While the Platte Canyon had hosted travelers since the first wagon trains made their way up to South Park and beyond, the coming of the railroad triggered the emergence of lodges and resorts to provide relief for those escaping the bustle, dirt and heat of the Front Range cities. In 1900, the railroad built the Shawnee Lodge on land owned by William Price, who platted a town surrounding the lodge which took the name of Shawnee. Summer homes sprang up. Shawnee became a popular summer resort as the slow meandering river was great for fishing.
The local economy was tourism, ranching, farming, logging and winter jobs at the Maddox Ice Company which vanished with the railroad in 1937. The Shawnee Cemetery is 350 feet to the east. Since 1895, settler families of Tyler, Bonnifield and Price have been interred. Largely unchanged, the community is listed as a National Historic District and as a Park County Landmark District. Shawnee is a Historical District local and National Artists have been drawn to the area since its founding, and Vincent and Carolyn Tolpo create studio and custom art in the Shawnee Mountain Gallery in one of the historic buildings.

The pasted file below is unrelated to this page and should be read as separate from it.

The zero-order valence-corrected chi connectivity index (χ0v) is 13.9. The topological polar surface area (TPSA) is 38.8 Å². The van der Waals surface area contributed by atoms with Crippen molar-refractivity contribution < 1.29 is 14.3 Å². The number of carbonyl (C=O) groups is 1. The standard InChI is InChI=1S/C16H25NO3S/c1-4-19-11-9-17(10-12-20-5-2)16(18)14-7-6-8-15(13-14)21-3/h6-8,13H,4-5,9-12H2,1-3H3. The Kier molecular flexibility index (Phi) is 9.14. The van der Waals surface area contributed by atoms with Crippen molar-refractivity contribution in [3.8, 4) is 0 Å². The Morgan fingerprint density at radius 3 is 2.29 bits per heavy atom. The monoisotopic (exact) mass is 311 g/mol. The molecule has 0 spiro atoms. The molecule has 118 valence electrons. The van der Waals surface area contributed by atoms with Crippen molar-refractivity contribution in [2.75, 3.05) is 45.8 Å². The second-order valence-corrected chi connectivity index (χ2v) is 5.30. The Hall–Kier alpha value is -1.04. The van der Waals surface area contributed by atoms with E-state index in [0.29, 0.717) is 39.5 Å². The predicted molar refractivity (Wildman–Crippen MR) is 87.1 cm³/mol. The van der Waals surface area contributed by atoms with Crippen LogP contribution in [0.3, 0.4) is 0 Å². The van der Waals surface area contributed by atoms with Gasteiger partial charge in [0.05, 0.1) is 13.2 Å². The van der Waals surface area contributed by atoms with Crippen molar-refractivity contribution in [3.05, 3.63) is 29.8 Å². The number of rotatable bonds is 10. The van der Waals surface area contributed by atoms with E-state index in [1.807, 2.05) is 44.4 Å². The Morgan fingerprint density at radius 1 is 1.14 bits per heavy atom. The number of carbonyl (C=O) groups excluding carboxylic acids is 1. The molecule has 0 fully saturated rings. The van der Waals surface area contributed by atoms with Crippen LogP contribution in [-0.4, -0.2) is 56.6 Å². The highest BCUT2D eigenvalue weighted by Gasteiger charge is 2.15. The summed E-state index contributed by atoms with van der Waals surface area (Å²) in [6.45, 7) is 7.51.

The Shawnee Branch of the Park county Historical Society meets on the 3rd Tues at the Shawnee Tea Room, next to the Post office in the 1900 historical building, formerly known as the Shawnee Store and the original Shawnee Mercantile. We currently have a web cam in downtown Shawnee. Some of the historical projects from the society include a walking tour of the Historical Homes. Cemetery clean up and enhancement, Historical Preservation, speakers, book signings, fundraisers and an annual Shawnee History Day held in May. Visit www.historicshawnee.com for more information.